Ja, I have a blind spot where Sweden is concerned, but my vision isn’t totally obscured. I’m not trying to say Too Late For Love is the greatest song ever written or that it’s performed more genuinely than anything else in the 2019 contest. That’s not true. But I believe Sweden has a fantastic package deal for us. They have a song that’s engaging, uplifting and catchy; an artist who’s ridiculously attractive, charismatic and vocally flawless; and staging (if their promised changes for the ESC aren’t too dramatic) that’s all about O’G3NE-approved lights and shadows rather than props or gimmicks. It’s definitely the most “honest” entry they’ve had since 2016, which should help them score some televotes. It still has all the boxes ticked when it comes to jury criteria, though – and I’d say it’s one of only a few entries that should rank highly with both the public and the professionals. Or is that my bias talking? I don’t know. What is certain is that John is competing against himself, since there’s no question Sweden will qualify and be up against the UK in the final. I’d bet on Swedish John outscoring UK John. Not to first place, but he hopefully won’t be too far behind.
In a line Sweden doing what Sweden does best, but on a more relatable level 2018 VS 2019 This is not a choice I’m prepared to make unless my life depends on it Predicted result SF 3rd-5th, GF 4th-8th My score 12 points
That’s all, folks. I mean, that’s all of the semi-finalists for 2019 reviewed. Holy Hatari! I have no memory of doing all 35, but apparently it’s true. I literally have it in writing.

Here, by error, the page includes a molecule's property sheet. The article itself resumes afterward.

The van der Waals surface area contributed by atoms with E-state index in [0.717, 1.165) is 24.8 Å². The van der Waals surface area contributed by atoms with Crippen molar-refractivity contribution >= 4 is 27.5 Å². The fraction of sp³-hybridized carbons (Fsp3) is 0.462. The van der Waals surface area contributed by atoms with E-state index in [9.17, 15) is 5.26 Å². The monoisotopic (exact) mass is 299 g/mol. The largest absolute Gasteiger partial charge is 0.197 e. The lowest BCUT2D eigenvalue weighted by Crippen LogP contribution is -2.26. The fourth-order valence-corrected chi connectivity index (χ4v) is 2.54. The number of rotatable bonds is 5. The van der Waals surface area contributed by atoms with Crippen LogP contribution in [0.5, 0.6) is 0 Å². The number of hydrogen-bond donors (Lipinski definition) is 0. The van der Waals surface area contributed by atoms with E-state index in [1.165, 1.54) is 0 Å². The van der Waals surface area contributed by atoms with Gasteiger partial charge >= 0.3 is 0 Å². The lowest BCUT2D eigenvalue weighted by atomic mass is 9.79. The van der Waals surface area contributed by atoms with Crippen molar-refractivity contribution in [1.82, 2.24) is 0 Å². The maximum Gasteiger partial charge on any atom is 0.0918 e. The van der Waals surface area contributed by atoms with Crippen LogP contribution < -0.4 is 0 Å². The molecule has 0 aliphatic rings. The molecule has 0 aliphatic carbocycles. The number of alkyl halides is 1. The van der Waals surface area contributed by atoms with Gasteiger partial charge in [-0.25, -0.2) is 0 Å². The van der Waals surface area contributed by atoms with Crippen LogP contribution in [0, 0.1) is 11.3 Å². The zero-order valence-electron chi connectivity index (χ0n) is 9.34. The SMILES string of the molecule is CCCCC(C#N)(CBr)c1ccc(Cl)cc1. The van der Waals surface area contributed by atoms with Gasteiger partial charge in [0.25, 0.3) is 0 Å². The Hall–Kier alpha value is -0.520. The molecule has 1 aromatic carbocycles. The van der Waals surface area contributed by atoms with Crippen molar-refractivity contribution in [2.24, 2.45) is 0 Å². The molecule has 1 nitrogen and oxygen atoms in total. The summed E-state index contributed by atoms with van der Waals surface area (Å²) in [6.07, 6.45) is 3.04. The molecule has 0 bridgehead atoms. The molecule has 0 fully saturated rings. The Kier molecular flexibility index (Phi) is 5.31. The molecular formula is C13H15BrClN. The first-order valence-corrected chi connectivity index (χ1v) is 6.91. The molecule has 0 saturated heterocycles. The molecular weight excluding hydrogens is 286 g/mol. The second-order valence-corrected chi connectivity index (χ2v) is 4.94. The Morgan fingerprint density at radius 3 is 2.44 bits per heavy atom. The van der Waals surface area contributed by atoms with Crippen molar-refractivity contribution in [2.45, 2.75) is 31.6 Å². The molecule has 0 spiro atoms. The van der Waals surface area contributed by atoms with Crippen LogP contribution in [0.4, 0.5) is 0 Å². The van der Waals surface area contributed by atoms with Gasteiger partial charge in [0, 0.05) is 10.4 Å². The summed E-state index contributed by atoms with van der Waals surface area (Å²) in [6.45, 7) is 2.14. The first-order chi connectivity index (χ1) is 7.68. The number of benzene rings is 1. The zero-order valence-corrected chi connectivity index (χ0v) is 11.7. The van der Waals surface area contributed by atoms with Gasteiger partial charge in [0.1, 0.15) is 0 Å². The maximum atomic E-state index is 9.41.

Here’s a look at today’s leaderboard:
- Sweden (12)
- Slovenia (12)
- Azerbaijan (10)
- Ireland (7)
- Finland (7)
And here’s the usual update on my full ranking, for the one person who cares (it may or may not be me):
- Sweden (12)
- Hungary (12)
- Switzerland (12)
- Slovenia (12)
- The Netherlands (12)
- Greece (12)
- Estonia (10)
- Azerbaijan (10)
- Portugal (10)
- Norway (10)
- Cyprus (10)
- Malta (10)
- Czech Republic (10)
- Belarus (10)
- Russia (8)
- Romania (8)
- Belgium (8)
- Armenia (8)
- Iceland (8)
- Serbia (8)
- Albania (8)
- Denmark (7)
- Ireland (7)
- Lithuania (7)
- Finland (7)
- Croatia (7)
- Australia (7)
- Austria (7)
- San Marino (7)
- Moldova (6)
- Montenegro (5)
- Latvia (5)
- Poland (5)
- North Macedonia (4)
- Georgia (4)
Well, after weeks of Hungary sitting on top I have a new and unsurprising winner. Grattis Sverige! Stay tuned for the final round of reviews to find out whether France, Germany, Israel, Italy, Spain or the UK can take that top spot for themselves. I promise the verdicts will be posted by the end of this week – definitely before Eurovision Week (the greatest week of the year and the highlight of all our calendars) begins.
In the meantime, enjoy watching and/or hearing about the rehearsals as they continue, and as we get that much closer to crowning the next king/s or queen/s of Eurovision.
PS – Don’t forget to rank Azerbaijan, Finland, Ireland, Slovenia and Sweden in the comments so we can have a catfight over who has taste and who clearly doesn’t…
Knock knock, who’s there? It’s Saturday again, duh!
When you’re living for the weekends like I do during national final season, it’s a blessing for this day of the week to come around so quickly. And boy, does it have a lot to love on this occasion. Here’s everything happening tonight:
- Croatia Dora, final
- Estonia Eesti Laul, final
- Hungary A Dal, semi final 2
- Iceland Söngvakeppnin, semi final 2